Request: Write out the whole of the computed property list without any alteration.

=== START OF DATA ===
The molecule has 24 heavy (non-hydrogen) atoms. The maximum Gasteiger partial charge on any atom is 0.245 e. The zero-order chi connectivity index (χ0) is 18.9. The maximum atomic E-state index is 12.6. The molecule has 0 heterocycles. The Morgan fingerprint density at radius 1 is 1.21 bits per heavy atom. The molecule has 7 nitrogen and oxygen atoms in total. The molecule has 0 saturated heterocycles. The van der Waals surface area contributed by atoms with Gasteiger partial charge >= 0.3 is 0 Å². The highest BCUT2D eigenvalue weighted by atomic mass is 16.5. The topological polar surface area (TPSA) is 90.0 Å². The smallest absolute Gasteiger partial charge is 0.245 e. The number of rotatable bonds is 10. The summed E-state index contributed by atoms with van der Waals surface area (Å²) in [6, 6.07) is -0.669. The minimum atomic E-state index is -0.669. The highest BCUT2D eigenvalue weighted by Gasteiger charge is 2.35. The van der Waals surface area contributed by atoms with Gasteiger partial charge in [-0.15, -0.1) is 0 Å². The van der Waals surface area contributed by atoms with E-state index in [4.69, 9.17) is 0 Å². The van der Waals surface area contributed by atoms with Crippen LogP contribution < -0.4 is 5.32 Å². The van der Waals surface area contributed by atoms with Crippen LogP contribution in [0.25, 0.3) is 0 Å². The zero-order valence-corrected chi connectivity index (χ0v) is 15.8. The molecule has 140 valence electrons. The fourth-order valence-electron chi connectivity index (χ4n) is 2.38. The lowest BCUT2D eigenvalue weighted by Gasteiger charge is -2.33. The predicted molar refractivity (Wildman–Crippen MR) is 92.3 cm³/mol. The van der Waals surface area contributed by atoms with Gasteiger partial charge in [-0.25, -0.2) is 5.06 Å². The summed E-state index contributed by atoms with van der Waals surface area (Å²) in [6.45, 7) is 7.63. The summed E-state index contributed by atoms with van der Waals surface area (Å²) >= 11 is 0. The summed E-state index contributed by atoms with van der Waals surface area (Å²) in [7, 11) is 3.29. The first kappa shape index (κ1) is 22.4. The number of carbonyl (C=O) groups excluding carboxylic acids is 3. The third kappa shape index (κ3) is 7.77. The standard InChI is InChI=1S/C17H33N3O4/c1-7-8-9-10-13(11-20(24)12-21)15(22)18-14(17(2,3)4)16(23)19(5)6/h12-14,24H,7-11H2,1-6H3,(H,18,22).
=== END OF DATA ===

The molecule has 24 heavy (non-hydrogen) atoms. The maximum Gasteiger partial charge on any atom is 0.245 e. The zero-order chi connectivity index (χ0) is 18.9. The maximum atomic E-state index is 12.6. The molecule has 0 heterocycles. The Morgan fingerprint density at radius 1 is 1.21 bits per heavy atom. The molecule has 7 nitrogen and oxygen atoms in total. The molecule has 0 saturated heterocycles. The van der Waals surface area contributed by atoms with Gasteiger partial charge >= 0.3 is 0 Å². The highest BCUT2D eigenvalue weighted by atomic mass is 16.5. The topological polar surface area (TPSA) is 90.0 Å². The smallest absolute Gasteiger partial charge is 0.245 e. The number of rotatable bonds is 10. The summed E-state index contributed by atoms with van der Waals surface area (Å²) in [6, 6.07) is -0.669. The minimum atomic E-state index is -0.669. The highest BCUT2D eigenvalue weighted by Gasteiger charge is 2.35. The van der Waals surface area contributed by atoms with Gasteiger partial charge in [-0.15, -0.1) is 0 Å². The van der Waals surface area contributed by atoms with E-state index in [4.69, 9.17) is 0 Å². The van der Waals surface area contributed by atoms with Crippen LogP contribution < -0.4 is 5.32 Å². The van der Waals surface area contributed by atoms with Crippen LogP contribution in [0.25, 0.3) is 0 Å². The zero-order valence-corrected chi connectivity index (χ0v) is 15.8. The molecule has 140 valence electrons. The fourth-order valence-electron chi connectivity index (χ4n) is 2.38. The lowest BCUT2D eigenvalue weighted by Gasteiger charge is -2.33. The predicted molar refractivity (Wildman–Crippen MR) is 92.3 cm³/mol. The van der Waals surface area contributed by atoms with Gasteiger partial charge in [-0.25, -0.2) is 5.06 Å². The summed E-state index contributed by atoms with van der Waals surface area (Å²) in [6.45, 7) is 7.63. The summed E-state index contributed by atoms with van der Waals surface area (Å²) >= 11 is 0. The summed E-state index contributed by atoms with van der Waals surface area (Å²) in [7, 11) is 3.29. The first kappa shape index (κ1) is 22.4. The number of carbonyl (C=O) groups excluding carboxylic acids is 3. The third kappa shape index (κ3) is 7.77. The standard InChI is InChI=1S/C17H33N3O4/c1-7-8-9-10-13(11-20(24)12-21)15(22)18-14(17(2,3)4)16(23)19(5)6/h12-14,24H,7-11H2,1-6H3,(H,18,22).